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This article is part of the supplement: Challenges in malaria research

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Dramatic changes in malaria after the free distribution of mosquito nets in Papua New Guinea

Manuel W Hetzel12*, Justin Pulford12, Susan Paul1, Nandao Tarongka1, Hector Morris1, Tony Tandrapah1, Lisa Reimer13, Leanne Robinson14, Peter M Siba1 and Ivo Mueller45

  • * Corresponding author: Manuel W Hetzel

Author Affiliations

1 Papua New Guinea Institute of Medical Research, Goroka, Papua New Guinea

2 The University of Queensland, School of Population Health, Herston, Australia

3 Case Western Reserve University, Center for Global Health and Disease, Cleveland, OH, USA

4 Walter and Eliza Hall Institute of Medical Research, Melbourne, Australia

5 Barcelona Centre for International Health Research (CRESIB, Hospital Clinic-Universitat de Barcelona), Barcelona, Spain

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Malaria Journal 2012, 11(Suppl 1):O46  doi:10.1186/1475-2875-11-S1-O46

The electronic version of this article is the complete one and can be found online at:

Published:15 October 2012

© 2012 Hetzel et al; licensee BioMed Central Ltd.

This is an Open Access article distributed under the terms of the Creative Commons Attribution License (, which permits unrestricted use, distribution, and reproduction in any medium, provided the original work is properly cited.


Papua New Guinea (PNG) is a South Pacific island nation with a complex malaria epidemiology. Four malaria species are transmitted by a variety of anopheline vectors filling the diverse ecological niches. Attempts to eliminate malaria in PNG in the 1950s -70s failed largely due to operational difficulties related to the unique implementation environment. Since 2004, the national malaria control program has been supported by two consecutive grants from the Global Fund resulting in the first country-wide free distribution of insecticide treated mosquito nets.


Two cross-sectional household surveys carried out in 2008/09 and 2010/11 in randomly selected villages across PNG investigated changes in malaria control intervention coverage and population prevalence of malaria infection. Malaria surveillance in sentinel sites documented trends in the incidence of clinical cases and the prevalence of malaria infection among fever cases in health facilities. Prevalence of Plasmodium spp. was assessed by rapid diagnostic test (RDT) and light microscopy.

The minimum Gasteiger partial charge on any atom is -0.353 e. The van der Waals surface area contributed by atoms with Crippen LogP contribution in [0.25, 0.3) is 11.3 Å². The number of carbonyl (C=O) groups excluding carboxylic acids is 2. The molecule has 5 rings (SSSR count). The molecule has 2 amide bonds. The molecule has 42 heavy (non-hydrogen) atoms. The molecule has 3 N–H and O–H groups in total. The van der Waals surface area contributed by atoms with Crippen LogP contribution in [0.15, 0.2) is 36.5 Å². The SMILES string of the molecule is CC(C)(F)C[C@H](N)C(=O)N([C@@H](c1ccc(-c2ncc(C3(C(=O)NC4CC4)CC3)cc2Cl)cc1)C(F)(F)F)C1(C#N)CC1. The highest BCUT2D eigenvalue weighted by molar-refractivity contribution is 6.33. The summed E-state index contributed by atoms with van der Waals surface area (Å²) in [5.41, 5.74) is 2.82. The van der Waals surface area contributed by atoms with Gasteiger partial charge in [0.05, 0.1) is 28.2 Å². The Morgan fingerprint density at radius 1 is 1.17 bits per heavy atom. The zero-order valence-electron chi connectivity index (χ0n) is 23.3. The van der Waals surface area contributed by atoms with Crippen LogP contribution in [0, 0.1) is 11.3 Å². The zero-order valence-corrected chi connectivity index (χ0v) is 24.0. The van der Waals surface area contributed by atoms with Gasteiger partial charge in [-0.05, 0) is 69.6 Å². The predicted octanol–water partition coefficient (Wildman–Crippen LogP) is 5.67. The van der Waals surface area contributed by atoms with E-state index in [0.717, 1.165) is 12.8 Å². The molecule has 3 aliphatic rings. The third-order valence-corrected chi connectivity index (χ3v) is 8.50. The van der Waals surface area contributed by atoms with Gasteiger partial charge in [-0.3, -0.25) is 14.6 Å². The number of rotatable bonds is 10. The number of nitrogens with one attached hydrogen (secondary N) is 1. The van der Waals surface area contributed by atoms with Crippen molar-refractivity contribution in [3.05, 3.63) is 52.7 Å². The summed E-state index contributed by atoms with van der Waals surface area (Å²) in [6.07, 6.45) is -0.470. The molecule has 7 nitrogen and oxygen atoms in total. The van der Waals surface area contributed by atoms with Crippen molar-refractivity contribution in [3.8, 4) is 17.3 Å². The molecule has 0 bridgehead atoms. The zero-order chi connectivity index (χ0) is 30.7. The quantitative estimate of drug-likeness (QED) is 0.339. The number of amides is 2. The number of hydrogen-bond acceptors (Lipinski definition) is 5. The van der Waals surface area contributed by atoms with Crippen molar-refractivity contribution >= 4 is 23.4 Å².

Country-wide household ownership of long-lasting insecticide treated nets (LLIN) reached 65% (n = 1958) in 2009 and over 80% (n = 1986) in 2011; usage in the target group of children under five years amounted to 40% (n = 1599) and over 55% (n=1768) in the respective years. Data from sentinel surveillance sites suggest that prior to the first LLIN distribution (2005 - 2009) both ownership and usage of LLIN were below 10%. No other malaria control interventions were introduced on a large scale during the mentioned period. Simultaneously, Plasmodium spp. prevalence in the general population decreased from 14% (n = 6442) in 2009 to below 7% in 2011 (n =7978). While the decrease was significant for P. falciparum, P. vivax parasite rates remained virtually unchanged resulting in a shift from P. falciparum to P. vivax dominanceinall regions. A significant decrease was also noted in malaria cases in sentinel health facilities where the proportion of fever cases with a positive RDT dropped from 56% pre-distribution (n = 1330) to 18% post-distribution (n = 681); however, the P. falciparum to P. vivax shift was less dramatic in clinical cases. Simultaneous entomological studies found a decrease in entomological inoculation rates but also short-term changes in biting behaviour.


The dramatic effect of the Global Fund supported LLIN distribution on malaria in PNG poses new challenges to the national malaria control program. Implications for surveillance, prevention and treatment choices are discussed in consideration of experiences from comparable settings.